Commercial

  • April 17, 2024

    Damages Still Possible In Lease Tax Reimbursement Row

    A Court of Federal Claims judge has ruled that the General Services Administration could unilaterally adjust the real estate tax reimbursement methodology under a lease for the Defense Health Agency's headquarters building, but the building owner may still be owed damages.

  • April 17, 2024

    Ga. Jury Finds Supplier At Fault For Botched Herbicide Job

    An Atlanta federal jury on Wednesday found a company hired to thin out woods on a rural Georgia property and a subcontractor brought in to spray the property with herbicide were responsible for wrecking a developer's plans for turning the location into a quail hunting retreat. 

  • April 17, 2024

    Wilmington Trust Wants $33M For Defaulted Mortgage

    Wilmington Trust accused a company in Delaware federal court of owing more than $33 million for a defaulted mortgage loan for a Wilmington, Delaware, property.

  • April 17, 2024

    Racetrack's Unlisted Use Unremarkable, Mich. Justice Says

    A Michigan Supreme Court justice said Wednesday it was not "particularly remarkable" that a zoning ordinance did not list all approved commercial uses, as residents push the court to restrict a race dragway's operations, noting that the law uses examples because it would be impossible to list everything allowed.

  • April 17, 2024

    Prologis Pins Lower Occupancy Rates On Southern California

    Prologis Inc. executives told investors Thursday that the logistics real estate investment trust saw occupancy rates and pricing at slightly lower than expected levels during the first quarter of 2024, driven down largely by lackluster performance in Southern California.

  • April 17, 2024

    SL Green And Vornado Extend, Modify NYC Office Loans

    SL Green Realty Corp. and Vornado Realty Trust modified, extended and partially repaid a $125 million mezzanine loan for a downtown Manhattan office building and also modified and extended a $1.075 billion securitized mortgage, the real estate investment trusts announced.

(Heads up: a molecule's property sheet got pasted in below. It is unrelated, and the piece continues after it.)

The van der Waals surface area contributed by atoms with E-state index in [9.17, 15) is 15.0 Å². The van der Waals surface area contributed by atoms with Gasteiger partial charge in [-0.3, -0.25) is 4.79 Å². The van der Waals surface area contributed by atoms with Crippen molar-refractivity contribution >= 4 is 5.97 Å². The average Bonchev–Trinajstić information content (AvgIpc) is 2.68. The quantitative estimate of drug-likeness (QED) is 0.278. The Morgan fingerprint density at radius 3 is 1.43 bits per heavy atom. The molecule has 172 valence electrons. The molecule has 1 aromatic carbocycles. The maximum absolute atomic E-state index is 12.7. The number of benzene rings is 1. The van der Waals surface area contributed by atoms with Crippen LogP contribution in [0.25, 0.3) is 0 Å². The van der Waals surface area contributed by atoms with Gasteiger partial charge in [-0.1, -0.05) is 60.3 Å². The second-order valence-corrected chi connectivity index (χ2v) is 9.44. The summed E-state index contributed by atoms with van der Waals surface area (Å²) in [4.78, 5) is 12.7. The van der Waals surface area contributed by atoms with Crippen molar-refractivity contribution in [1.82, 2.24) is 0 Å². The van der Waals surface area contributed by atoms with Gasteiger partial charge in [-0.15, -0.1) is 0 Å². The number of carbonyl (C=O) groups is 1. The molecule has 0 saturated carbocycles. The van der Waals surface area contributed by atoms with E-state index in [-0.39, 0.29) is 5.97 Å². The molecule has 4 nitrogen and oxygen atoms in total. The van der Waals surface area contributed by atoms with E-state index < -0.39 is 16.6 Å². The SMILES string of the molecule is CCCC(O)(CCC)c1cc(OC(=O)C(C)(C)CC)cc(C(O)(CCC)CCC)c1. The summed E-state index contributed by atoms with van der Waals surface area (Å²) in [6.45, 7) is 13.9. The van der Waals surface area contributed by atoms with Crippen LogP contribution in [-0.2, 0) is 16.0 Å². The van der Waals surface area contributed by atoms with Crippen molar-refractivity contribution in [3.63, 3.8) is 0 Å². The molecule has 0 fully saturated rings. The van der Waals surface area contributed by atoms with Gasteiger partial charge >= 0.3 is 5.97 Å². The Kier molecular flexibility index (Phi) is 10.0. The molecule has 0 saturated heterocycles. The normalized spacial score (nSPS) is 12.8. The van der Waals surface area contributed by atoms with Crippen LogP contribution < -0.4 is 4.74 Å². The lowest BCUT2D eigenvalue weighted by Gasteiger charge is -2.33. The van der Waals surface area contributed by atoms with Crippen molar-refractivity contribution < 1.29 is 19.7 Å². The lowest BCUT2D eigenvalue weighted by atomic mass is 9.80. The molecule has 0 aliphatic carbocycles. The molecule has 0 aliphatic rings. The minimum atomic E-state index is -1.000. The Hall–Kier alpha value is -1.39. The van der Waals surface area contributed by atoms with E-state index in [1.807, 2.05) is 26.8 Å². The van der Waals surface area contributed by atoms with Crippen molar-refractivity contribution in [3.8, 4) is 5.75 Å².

• April 17, 2024

    Okla. Lawmakers OK Use Of Images For Property Inspections

    Oklahoma would allow county assessors to inspect property remotely using aerial images taken from airplanes after an initial in-person inspection under a bill passed by the state House of Representatives and headed to the governor.

  • April 17, 2024

    No Redo For Insurer In Hail Damage Dispute, Judge Says

    A Texas federal court refused to rethink its ruling denying an insurer's early win in a hail damage coverage dispute with a textile company, saying the insurer provided no new information that could change the court's finding or establish the court's manifest error.

  • April 17, 2024

    99 Cents Seeks Quick Ch. 11 Auction For IP, Real Estate

    Bankrupt discount retail chain 99 Cents Only hopes to sell its real estate, store leases and intellectual property by May 21 as part of its speedy Chapter 11 winding down, according to an auction procedures motion filed with the Delaware bankruptcy court.

  • April 17, 2024

    Porter Hedges Adds Real Estate Pro From Munsch Hardt

    Porter Hedges LLP is expanding its Texas team, bringing in a Munsch Hardt Kopf & Harr PC real estate pro as a partner in its Houston office.

  • April 17, 2024

    Insurer Owes No More Water Damage Coverage, Court Says